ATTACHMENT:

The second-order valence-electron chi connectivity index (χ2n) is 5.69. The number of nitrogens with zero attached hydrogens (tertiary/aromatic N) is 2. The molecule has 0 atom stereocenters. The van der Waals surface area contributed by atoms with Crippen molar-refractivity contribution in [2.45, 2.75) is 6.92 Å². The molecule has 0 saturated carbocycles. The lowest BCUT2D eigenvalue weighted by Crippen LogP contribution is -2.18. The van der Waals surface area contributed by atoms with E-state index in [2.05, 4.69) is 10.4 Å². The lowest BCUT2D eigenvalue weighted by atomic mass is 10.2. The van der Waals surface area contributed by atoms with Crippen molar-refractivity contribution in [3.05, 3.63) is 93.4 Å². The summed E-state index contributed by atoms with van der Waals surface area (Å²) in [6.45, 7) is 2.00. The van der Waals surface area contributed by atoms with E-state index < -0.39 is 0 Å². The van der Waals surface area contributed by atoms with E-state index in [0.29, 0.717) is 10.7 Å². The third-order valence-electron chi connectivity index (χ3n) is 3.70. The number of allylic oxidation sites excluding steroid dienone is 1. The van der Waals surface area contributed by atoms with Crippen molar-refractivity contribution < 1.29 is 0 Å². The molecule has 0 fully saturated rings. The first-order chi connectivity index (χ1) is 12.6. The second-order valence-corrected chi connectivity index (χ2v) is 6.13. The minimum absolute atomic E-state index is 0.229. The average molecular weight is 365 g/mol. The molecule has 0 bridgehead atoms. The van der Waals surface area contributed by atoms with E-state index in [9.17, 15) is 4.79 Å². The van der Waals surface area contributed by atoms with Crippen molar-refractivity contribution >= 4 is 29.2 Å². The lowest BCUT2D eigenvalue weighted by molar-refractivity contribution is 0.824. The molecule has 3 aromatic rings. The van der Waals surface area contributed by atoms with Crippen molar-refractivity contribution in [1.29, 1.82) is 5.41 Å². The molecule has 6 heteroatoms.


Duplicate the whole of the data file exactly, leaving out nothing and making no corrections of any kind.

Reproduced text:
The second-order valence-electron chi connectivity index (χ2n) is 5.69. The number of nitrogens with zero attached hydrogens (tertiary/aromatic N) is 2. The molecule has 0 atom stereocenters. The van der Waals surface area contributed by atoms with Crippen molar-refractivity contribution in [2.45, 2.75) is 6.92 Å². The molecule has 0 saturated carbocycles. The lowest BCUT2D eigenvalue weighted by Crippen LogP contribution is -2.18. The van der Waals surface area contributed by atoms with E-state index in [2.05, 4.69) is 10.4 Å². The lowest BCUT2D eigenvalue weighted by atomic mass is 10.2. The van der Waals surface area contributed by atoms with Crippen molar-refractivity contribution in [3.05, 3.63) is 93.4 Å². The summed E-state index contributed by atoms with van der Waals surface area (Å²) in [6.45, 7) is 2.00. The van der Waals surface area contributed by atoms with E-state index < -0.39 is 0 Å². The van der Waals surface area contributed by atoms with E-state index in [0.29, 0.717) is 10.7 Å². The third-order valence-electron chi connectivity index (χ3n) is 3.70. The number of allylic oxidation sites excluding steroid dienone is 1. The van der Waals surface area contributed by atoms with Crippen molar-refractivity contribution < 1.29 is 0 Å². The molecule has 0 fully saturated rings. The first-order chi connectivity index (χ1) is 12.6. The second-order valence-corrected chi connectivity index (χ2v) is 6.13. The minimum absolute atomic E-state index is 0.229. The average molecular weight is 365 g/mol. The molecule has 0 bridgehead atoms. The van der Waals surface area contributed by atoms with E-state index in [9.17, 15) is 4.79 Å². The van der Waals surface area contributed by atoms with Crippen molar-refractivity contribution >= 4 is 29.2 Å². The lowest BCUT2D eigenvalue weighted by molar-refractivity contribution is 0.824. The molecule has 3 aromatic rings. The van der Waals surface area contributed by atoms with Crippen molar-refractivity contribution in [1.29, 1.82) is 5.41 Å². The molecule has 6 heteroatoms.